Nina Keen’s review of “Strange Little Birds” by Garbage

Garbage

Artist: Garbage

Album: Strange Little Birds

Critic: Nina Keen

Publication: Drowned in Sound

Writing Disorders: Scorn Disease, Ambiguity Sickness, Jargon Palsy

 

 

Nina, I want to start out with some praise. You play a good bunch of instruments — guitar, bass, trumpet. I’ve dabbled in all three myself, and they’ve rounded me into a decent fellow.  I don’t come across many music writers who started out as multi-instrumentalists, and I wouldn’t mind seeing more. It’s nice when young people make their own music before they start going on about other people’s stuff. I’d love to hear some songs or riffs you’ve recorded, Nina — I’ll even swap you some of the tracks I tossed together during my basement-dwelling years.

 

Okay? Okay.

 

 

Nina, your writing just irritates the hell out of me. I won’t make any bones about it. But what really caulked my nuts about your review of Garbage’s album is that you wrote it as a college kid stuck in a burst of ‘90s nostalgia…

 

…but taking your frustrations out on musicians who did something other than finger-paint and learn to crawl in the actual decade of the 1990s. And it chafes a little hard for comfort when someone so young begins her review of a band that’s sold 17 million units with “in case you’d forgotten who they were.” Nina, don’t start out your career by being a dick to old people. It comes back to bite you.

 

All right, let’s go through your review. And if I get a little condescending, sorry — your tone’s wearing off on me.

 

Nina, I kicked things off with praise because it’s the opposite of what you did in your music review. After you crapped on the band for three paragraphs, you put a comforting hand on their shoulder and whispered a tepid hurrah…

 

“All this isn’t to say the album doesn’t have its moments.”

 

…before you yanked down your pants again, fired up the jetpack, and rubbed your bum in Shirley Manson’s face for kicks:

 

“‘If I Lost You’ and (even, despite its melodramatic title,) ‘Even Though Our Love Is Doomed’ feel like hidden gems.”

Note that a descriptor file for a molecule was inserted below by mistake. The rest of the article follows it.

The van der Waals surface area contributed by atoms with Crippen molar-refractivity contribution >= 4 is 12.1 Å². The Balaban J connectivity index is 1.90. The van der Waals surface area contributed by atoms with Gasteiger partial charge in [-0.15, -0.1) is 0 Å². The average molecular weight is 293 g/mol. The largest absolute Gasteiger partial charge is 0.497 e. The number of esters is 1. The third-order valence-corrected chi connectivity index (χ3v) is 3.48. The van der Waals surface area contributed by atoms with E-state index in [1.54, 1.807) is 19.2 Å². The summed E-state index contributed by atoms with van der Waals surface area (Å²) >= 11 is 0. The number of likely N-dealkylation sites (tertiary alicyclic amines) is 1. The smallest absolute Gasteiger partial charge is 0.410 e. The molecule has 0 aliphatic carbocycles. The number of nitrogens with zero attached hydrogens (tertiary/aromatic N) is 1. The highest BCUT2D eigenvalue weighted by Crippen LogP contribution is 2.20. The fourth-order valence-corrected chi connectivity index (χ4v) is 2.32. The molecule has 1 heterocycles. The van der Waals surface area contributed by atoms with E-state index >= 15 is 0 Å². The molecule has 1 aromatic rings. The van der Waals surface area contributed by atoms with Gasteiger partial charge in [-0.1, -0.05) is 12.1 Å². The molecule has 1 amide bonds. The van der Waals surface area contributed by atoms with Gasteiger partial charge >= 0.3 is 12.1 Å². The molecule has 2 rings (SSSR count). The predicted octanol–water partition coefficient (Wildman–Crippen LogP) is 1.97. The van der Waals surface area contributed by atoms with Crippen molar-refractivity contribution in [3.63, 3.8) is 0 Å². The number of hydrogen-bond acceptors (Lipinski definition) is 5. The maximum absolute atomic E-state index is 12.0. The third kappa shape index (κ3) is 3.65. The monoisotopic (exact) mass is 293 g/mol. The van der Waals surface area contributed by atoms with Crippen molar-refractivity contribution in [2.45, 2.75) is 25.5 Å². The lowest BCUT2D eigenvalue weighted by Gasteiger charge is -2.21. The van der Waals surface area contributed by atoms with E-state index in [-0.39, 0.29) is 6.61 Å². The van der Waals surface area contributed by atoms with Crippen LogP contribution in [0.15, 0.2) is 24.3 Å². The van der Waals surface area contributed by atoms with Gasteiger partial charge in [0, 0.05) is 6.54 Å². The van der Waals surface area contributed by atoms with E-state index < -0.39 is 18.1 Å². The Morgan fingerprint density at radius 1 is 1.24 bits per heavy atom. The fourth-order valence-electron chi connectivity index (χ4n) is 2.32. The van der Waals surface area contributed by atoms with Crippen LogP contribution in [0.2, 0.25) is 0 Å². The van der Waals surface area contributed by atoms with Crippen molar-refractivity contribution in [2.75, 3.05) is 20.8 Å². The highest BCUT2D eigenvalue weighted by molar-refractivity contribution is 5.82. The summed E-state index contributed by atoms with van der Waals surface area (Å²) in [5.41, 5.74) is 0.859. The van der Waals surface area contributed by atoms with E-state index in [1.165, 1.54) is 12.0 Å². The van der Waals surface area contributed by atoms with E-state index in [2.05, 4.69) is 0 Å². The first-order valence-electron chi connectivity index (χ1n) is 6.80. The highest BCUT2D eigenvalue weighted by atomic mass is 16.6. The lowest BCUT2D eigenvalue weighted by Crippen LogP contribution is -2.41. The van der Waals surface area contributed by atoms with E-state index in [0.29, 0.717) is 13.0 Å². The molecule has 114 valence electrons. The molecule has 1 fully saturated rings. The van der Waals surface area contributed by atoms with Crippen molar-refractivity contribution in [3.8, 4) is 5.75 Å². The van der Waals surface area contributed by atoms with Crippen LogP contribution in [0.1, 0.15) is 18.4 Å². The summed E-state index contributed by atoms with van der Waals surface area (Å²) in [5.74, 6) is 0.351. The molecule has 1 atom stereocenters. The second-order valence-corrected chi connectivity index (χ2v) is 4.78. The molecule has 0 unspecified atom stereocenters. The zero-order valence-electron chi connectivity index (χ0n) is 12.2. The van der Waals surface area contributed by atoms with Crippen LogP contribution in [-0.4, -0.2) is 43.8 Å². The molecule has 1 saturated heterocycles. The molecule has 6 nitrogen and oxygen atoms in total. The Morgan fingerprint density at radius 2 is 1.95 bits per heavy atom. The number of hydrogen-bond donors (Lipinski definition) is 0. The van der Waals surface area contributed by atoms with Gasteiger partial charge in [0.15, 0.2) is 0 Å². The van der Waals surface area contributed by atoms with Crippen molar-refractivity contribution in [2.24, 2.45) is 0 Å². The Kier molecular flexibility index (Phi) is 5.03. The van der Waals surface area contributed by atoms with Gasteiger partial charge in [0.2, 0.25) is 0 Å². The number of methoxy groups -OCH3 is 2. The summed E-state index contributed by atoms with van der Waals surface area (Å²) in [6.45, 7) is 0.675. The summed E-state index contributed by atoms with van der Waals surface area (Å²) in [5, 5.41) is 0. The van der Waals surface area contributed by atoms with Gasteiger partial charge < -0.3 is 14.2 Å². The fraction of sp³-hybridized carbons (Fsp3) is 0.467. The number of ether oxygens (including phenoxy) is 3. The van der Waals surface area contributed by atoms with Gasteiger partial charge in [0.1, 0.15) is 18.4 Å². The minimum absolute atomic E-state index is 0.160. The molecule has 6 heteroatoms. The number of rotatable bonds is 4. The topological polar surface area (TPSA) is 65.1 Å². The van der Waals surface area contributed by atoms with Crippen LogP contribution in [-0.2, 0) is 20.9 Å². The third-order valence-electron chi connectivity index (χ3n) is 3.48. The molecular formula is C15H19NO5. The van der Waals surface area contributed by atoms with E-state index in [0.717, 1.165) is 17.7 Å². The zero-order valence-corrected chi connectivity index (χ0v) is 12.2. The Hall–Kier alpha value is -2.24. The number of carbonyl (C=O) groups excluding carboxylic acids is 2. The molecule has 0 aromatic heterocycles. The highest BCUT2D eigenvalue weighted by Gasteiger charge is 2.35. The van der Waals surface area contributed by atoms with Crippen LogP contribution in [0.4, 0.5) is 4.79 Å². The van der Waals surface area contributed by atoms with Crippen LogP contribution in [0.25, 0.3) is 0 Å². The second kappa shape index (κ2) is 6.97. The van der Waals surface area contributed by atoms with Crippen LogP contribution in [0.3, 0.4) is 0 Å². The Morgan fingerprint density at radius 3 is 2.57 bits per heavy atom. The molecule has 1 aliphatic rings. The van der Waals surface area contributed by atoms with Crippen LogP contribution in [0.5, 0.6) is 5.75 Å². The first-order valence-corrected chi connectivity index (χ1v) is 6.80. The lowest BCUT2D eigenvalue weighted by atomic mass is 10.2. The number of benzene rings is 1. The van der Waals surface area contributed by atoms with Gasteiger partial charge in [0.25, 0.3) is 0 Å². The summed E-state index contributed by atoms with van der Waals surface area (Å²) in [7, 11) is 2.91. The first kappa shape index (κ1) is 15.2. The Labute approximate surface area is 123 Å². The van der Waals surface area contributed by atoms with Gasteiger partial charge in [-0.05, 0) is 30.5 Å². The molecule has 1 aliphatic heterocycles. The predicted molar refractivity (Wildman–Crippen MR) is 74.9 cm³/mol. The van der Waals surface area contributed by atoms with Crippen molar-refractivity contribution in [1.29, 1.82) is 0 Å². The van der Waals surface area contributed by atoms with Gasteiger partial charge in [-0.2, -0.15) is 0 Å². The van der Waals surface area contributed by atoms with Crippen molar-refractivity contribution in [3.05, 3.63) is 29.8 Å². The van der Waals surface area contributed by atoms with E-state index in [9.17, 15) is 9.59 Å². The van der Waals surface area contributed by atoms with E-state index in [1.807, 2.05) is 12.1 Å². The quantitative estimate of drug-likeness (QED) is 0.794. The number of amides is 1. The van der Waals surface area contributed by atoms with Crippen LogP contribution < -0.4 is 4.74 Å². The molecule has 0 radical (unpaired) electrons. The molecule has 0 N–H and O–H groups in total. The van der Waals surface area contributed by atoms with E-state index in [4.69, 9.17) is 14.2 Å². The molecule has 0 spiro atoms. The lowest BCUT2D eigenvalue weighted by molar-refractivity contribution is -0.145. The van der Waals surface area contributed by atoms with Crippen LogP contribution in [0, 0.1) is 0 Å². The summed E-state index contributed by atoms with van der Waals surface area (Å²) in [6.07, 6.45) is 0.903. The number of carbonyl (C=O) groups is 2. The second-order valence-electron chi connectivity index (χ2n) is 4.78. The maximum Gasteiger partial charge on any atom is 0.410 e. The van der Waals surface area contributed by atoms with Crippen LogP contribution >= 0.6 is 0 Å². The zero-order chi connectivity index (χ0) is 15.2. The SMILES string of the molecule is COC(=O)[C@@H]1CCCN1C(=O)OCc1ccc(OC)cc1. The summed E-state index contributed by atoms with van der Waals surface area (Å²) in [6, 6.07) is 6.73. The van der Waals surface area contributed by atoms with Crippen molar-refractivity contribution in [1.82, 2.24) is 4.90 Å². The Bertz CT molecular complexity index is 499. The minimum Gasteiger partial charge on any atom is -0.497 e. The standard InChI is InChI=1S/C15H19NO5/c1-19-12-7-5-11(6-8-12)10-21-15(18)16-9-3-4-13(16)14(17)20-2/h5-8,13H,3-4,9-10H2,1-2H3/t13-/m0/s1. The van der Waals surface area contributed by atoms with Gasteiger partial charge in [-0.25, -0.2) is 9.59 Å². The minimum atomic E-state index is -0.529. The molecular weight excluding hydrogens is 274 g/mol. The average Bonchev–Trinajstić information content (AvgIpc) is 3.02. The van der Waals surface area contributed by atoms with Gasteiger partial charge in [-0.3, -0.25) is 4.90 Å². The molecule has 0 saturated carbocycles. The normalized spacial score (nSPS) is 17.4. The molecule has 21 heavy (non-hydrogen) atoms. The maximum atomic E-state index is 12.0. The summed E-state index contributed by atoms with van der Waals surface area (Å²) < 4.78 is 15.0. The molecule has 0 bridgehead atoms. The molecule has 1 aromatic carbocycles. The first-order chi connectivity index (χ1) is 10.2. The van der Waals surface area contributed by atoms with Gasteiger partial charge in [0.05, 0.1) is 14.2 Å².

That’s a clunky diss, Nina. What, are your weird friends going to jeer at you for NOT writing that the title was melodramatic, even if it made the sentence easier to read? And it’s not like all the prior nitpicking leads up to a seismic climax of staggering insight. After three paragraphs of abuse, THIS is your grand conclusion:

 

“If only the album had been made up of songs where they’d allowed the songs to be low key and interesting, it could’ve been really good.”

 

Nina, have you ever actually listened to Garbage? There are plenty ways I’d describe their music, but “low-key” isn’t one of them. Whatever, though — I understand what you think you mean, so let’s roll with it. Lemme mansplain, honey cricket. Really you’re arguing that if this album had been made entirely of songs like “You Look So Fine” or “Milk,” it could’ve been “really good,” whatever that means.

 

It’s like moaning about “In Utero,” then writing that the album could’ve been really good if Nirvana had allowed the songs to be less distorted and mellower like “All Apologies” and “Dumb.” I don’t think it’s strong criticism of a band’s execution to suggest that their album could’ve been a lot better if they’d made nine-elevenths of the songs sound more like two-elevenths.

 

Further up the page, after you castrated the band for sounding not enough like this or too much like that, you started turning bad little tastes on your palette into decrees like an emo dictator:

 

“they don’t add anything”

 

“we don’t get anything”

 

“don’t need to exist”

 

Nina, it’s easy enough to poke holes in absolutes. “They” added things that were important enough to complain about in the music review. What you didn’t “get” on the first five albums were the lyrics, progressions, and sonic elements unique to “Strange Little Birds.” And if you’re unable or unwilling to discern anything different, then maybe you shouldn’t be writing about music. So here’s some more unsolicited advice. Don’t write in absolutes. They flash too much crotch.

 

And that thing about not needing to exist — that bugs me. Nothing “needs” to exist, Nina. Maybe the four musicians who started this band 23 years ago had their own very specific reasons for writing and recording their own songs their own way. And if parts of that music didn’t live up to your expectations, then maybe write that you THINK or that you FIRMLY BELIEVE those songs don’t need to exist. At least then you’d be putting your own fingerprints on the pouty face you’re trying to pass off as scientific consensus.

 

Nina, there’s a lot more that bothered me — the “cheesy” repetition of words, the terrible use of parentheses, the “squirmingly” melodramatic adverbs, the nonsense phrases like “pretty uniformly,” or the “cringingly” baffling decision to write out “heavy-handed look-we’re-a-Nineties-band-ness” but abbreviate “over-the-top.”

 

Whatever. You’re going to make mistakes; you’re young. But I’m old, and I don’t have a problem complaining about young people being dicks without much thrust behind the shaft. Nina, you have a great opportunity to be better than the scores of other two-bit sourpusses who tried their hand at dumping on musicians and faded into obscurity. Don’t squander it.

 

As you were, musician.